She ran with the robins, daydreamed in the treetops, doodled in the margins, and sleuthed out the mysteries of her neighborhood–all with a book in her hand.Eventually, she grew up.
Now, by day, she battles the evil of ignorance by arming the youth of her community with books, computers, and the skills to use them both.
At night, she journeys alone, exploring the power of Story and brewing new concoctions on her laptop until the sky dims and her head nods.
Amidst these callings, she matches wits with shape-shifting boys, a trickster dog, and a wise husband for dominion over the mountains of laundry and the most comfy span of couch.
Some say this may be her most difficult quest of all.
My writing career can be traced back to a battered red and silver Lund fishing boat. You see, I grew up in Wisconsin, and most weekends, you could find my family out on a lake, fishing for bass, muskie, perch, walleye, or whatever happened to be biting.
But I did not like to fish.
So, what’s a girl to do when she’s stuck in the middle of a lake for hours on end and there are no hand-held electronics to entertain her?
She brings a book (or ten). She carries a notebook and pencil (or two) for drawing. She daydreams a lot, watching the clouds swirl overhead. And, eventually, she starts thinking about writing her own stories.
Growing up, my parents gave me a lot of room to think about those stories (i.e. daydream) and wonder and try new things. When we weren’t out in the boat, my brothers and sister and I spent a good deal of time exploring the woods and building forts. There were also piano and clarinet lessons, crafts and sewing, drawing and painting, baseball and cross country running. And books. Lots of books. I attended a tiny elementary school with a tiny library, where I read through the entire biography section, in order, A-Z. Luckily, every three weeks my dad took me to the public library, where I’d check out 25–enough for a book a day with a few spares, just in case I had some duds.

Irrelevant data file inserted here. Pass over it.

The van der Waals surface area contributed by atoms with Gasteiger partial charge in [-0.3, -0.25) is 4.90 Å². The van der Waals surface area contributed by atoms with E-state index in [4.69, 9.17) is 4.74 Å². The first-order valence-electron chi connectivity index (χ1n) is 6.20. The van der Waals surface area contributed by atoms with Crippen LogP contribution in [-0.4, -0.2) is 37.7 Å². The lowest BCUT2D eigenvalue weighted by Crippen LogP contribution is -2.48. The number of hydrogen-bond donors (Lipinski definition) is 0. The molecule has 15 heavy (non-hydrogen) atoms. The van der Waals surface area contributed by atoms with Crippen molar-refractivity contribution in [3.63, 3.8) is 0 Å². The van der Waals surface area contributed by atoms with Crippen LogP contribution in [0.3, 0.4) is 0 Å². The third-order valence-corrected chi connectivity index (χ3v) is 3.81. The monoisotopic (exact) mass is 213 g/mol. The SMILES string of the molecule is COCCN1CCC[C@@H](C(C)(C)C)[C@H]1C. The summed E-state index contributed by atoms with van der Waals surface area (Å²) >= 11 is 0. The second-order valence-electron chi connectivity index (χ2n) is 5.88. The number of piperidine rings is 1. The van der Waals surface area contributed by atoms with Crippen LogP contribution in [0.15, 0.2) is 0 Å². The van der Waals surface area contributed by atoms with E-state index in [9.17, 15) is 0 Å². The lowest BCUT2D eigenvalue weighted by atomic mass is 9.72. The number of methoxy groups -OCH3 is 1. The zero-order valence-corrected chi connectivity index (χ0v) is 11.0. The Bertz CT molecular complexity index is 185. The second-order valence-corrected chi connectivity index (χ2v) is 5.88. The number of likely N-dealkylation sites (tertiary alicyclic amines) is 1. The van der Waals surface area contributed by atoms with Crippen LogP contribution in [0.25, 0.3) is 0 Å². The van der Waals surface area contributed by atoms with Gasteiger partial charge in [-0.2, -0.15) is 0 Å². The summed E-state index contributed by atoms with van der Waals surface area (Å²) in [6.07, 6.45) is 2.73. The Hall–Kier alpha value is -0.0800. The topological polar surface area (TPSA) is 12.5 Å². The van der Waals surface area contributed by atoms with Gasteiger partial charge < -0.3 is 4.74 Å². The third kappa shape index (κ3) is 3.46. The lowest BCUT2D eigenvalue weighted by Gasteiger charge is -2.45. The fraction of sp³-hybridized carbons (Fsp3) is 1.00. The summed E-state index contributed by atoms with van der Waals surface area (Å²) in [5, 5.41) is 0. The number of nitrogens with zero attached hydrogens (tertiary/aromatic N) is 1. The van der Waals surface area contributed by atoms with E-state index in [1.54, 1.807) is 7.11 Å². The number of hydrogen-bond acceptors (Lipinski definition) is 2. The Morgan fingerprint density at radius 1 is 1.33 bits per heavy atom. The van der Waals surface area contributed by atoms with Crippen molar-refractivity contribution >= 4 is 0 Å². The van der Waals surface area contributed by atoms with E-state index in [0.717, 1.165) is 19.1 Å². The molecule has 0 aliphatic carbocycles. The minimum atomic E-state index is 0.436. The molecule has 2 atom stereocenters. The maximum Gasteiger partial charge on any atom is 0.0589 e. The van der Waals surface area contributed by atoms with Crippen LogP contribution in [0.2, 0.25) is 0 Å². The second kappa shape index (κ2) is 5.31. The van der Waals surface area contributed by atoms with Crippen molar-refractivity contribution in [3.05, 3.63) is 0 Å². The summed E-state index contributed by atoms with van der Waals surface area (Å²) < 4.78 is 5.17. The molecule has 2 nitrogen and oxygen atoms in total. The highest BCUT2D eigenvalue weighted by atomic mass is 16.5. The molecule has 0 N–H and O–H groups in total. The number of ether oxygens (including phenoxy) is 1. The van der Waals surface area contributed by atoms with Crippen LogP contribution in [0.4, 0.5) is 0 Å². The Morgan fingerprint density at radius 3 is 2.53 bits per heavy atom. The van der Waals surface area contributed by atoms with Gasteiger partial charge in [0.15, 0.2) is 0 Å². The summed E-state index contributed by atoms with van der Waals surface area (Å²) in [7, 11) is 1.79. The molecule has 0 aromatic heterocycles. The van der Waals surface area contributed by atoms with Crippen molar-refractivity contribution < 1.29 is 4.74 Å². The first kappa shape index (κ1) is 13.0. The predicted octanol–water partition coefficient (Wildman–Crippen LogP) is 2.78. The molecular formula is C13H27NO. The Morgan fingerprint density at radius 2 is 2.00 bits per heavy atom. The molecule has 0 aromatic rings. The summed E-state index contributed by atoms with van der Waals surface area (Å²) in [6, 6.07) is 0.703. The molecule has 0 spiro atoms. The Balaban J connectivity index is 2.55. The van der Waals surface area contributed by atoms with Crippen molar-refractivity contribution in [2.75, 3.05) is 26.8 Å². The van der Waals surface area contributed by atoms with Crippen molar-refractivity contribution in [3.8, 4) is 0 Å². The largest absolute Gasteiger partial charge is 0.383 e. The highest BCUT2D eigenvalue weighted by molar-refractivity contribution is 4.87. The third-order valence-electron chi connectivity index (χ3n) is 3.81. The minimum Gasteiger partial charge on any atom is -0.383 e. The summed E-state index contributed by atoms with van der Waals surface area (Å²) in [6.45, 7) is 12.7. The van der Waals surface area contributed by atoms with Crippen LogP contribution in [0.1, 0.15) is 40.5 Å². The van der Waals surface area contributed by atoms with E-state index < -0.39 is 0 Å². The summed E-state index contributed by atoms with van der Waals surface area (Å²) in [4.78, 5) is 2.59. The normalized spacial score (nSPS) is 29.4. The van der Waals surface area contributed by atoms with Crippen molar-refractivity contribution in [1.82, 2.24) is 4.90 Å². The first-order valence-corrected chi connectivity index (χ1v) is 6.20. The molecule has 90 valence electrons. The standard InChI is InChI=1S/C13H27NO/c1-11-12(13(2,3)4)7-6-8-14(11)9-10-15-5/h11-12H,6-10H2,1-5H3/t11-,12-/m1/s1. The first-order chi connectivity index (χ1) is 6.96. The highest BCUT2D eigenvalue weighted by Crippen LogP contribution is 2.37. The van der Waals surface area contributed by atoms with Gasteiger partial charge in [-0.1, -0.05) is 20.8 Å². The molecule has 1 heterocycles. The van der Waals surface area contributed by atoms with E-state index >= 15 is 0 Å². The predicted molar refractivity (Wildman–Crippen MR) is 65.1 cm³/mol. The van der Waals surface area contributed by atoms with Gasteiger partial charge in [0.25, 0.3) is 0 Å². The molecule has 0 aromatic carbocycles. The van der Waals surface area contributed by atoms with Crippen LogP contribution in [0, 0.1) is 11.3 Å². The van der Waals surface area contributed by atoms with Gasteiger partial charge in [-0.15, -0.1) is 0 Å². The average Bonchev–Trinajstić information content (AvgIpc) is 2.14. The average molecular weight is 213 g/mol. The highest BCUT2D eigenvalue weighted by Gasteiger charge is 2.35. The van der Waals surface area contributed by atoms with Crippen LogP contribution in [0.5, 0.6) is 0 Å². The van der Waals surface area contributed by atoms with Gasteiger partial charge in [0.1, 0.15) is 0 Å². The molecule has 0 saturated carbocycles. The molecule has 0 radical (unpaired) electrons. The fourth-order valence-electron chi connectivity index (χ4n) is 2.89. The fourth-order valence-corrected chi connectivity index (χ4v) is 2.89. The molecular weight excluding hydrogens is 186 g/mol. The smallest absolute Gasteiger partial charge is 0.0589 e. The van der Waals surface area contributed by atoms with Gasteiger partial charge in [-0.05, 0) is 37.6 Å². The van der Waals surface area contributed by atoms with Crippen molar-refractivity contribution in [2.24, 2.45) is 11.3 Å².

When I went off to college, I wasn’t sure at all what I wanted to be. Finally, I settled on a career that allowed me to do a little bit of everything I was interested in: elementary school teacher. I taught for several years, but the books and stories were always calling to me, so eventually, I went back to school and got a degree in library science. I’ve been working in libraries ever since.
That whole time–from those notebooks scribbled as waves rocked the fishing boat, to my high school English teacher who kept returning my essays with red marks all over them–I knew that when I grew up, I’d write books for kids.
But it wasn’t until my second son was about six weeks old and we had just moved to St. Louis, that I finally realized I WAS grown-up–and if I really did want to be an author, perhaps I should try writing something. And so I did. I wasn’t successful right away–at least in not in the publication sense. What I was successful with was learning how to write better. So I kept at it, and, slowly, my writing got stronger.
Now by day, I wrangle kids, computers, and my favorite books as an elementary school librarian. And early mornings, late evenings, and on the weekends, I wrestle words onto the page. (I still wrangle kids then, too, but they’re my own.) Any time in between is spent with my family, walking/running with my dog and friends, not cleaning my house, and…reading more books.
To this day, I never go anywhere without a book and a notebook in my bag–you never know when boredom or inspiration will set in! And I still don’t like to fish. But daydreaming while floating in the middle of a lake with my family around me is now my idea of a perfect day.
Funny how that happens.